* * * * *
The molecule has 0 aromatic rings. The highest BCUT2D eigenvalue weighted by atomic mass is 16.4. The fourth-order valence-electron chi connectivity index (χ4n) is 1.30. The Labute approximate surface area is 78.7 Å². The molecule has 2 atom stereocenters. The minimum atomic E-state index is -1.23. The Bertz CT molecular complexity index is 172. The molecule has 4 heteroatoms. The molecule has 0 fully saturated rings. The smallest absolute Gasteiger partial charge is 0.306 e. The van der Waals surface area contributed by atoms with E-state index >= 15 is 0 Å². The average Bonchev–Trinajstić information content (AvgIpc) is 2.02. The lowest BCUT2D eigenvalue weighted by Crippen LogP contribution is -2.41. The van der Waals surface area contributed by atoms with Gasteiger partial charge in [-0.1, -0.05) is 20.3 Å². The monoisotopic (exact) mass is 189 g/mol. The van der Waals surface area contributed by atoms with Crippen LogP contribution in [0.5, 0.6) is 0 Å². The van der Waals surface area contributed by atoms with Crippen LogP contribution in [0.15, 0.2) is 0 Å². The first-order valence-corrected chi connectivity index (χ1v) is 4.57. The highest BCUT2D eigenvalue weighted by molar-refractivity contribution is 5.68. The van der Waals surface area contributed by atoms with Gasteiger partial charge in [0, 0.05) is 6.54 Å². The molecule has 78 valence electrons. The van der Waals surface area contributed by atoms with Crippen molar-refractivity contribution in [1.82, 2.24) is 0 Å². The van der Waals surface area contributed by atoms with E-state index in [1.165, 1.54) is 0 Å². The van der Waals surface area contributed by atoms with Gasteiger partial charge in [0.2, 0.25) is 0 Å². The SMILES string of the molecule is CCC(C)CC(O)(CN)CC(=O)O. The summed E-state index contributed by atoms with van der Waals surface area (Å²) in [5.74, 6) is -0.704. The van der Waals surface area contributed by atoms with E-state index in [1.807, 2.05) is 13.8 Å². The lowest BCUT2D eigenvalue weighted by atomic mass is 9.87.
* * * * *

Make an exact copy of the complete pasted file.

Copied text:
The molecule has 0 aromatic rings. The highest BCUT2D eigenvalue weighted by atomic mass is 16.4. The fourth-order valence-electron chi connectivity index (χ4n) is 1.30. The Labute approximate surface area is 78.7 Å². The molecule has 2 atom stereocenters. The minimum atomic E-state index is -1.23. The Bertz CT molecular complexity index is 172. The molecule has 4 heteroatoms. The molecule has 0 fully saturated rings. The smallest absolute Gasteiger partial charge is 0.306 e. The van der Waals surface area contributed by atoms with E-state index >= 15 is 0 Å². The average Bonchev–Trinajstić information content (AvgIpc) is 2.02. The lowest BCUT2D eigenvalue weighted by Crippen LogP contribution is -2.41. The van der Waals surface area contributed by atoms with Gasteiger partial charge in [-0.1, -0.05) is 20.3 Å². The monoisotopic (exact) mass is 189 g/mol. The van der Waals surface area contributed by atoms with Crippen LogP contribution in [0.5, 0.6) is 0 Å². The van der Waals surface area contributed by atoms with Crippen LogP contribution in [0.15, 0.2) is 0 Å². The first-order valence-corrected chi connectivity index (χ1v) is 4.57. The highest BCUT2D eigenvalue weighted by molar-refractivity contribution is 5.68. The van der Waals surface area contributed by atoms with Gasteiger partial charge in [0, 0.05) is 6.54 Å². The molecule has 78 valence electrons. The van der Waals surface area contributed by atoms with Crippen molar-refractivity contribution in [1.82, 2.24) is 0 Å². The van der Waals surface area contributed by atoms with E-state index in [1.165, 1.54) is 0 Å². The van der Waals surface area contributed by atoms with Gasteiger partial charge in [0.2, 0.25) is 0 Å². The SMILES string of the molecule is CCC(C)CC(O)(CN)CC(=O)O. The summed E-state index contributed by atoms with van der Waals surface area (Å²) in [5.74, 6) is -0.704. The van der Waals surface area contributed by atoms with E-state index in [1.807, 2.05) is 13.8 Å². The lowest BCUT2D eigenvalue weighted by atomic mass is 9.87.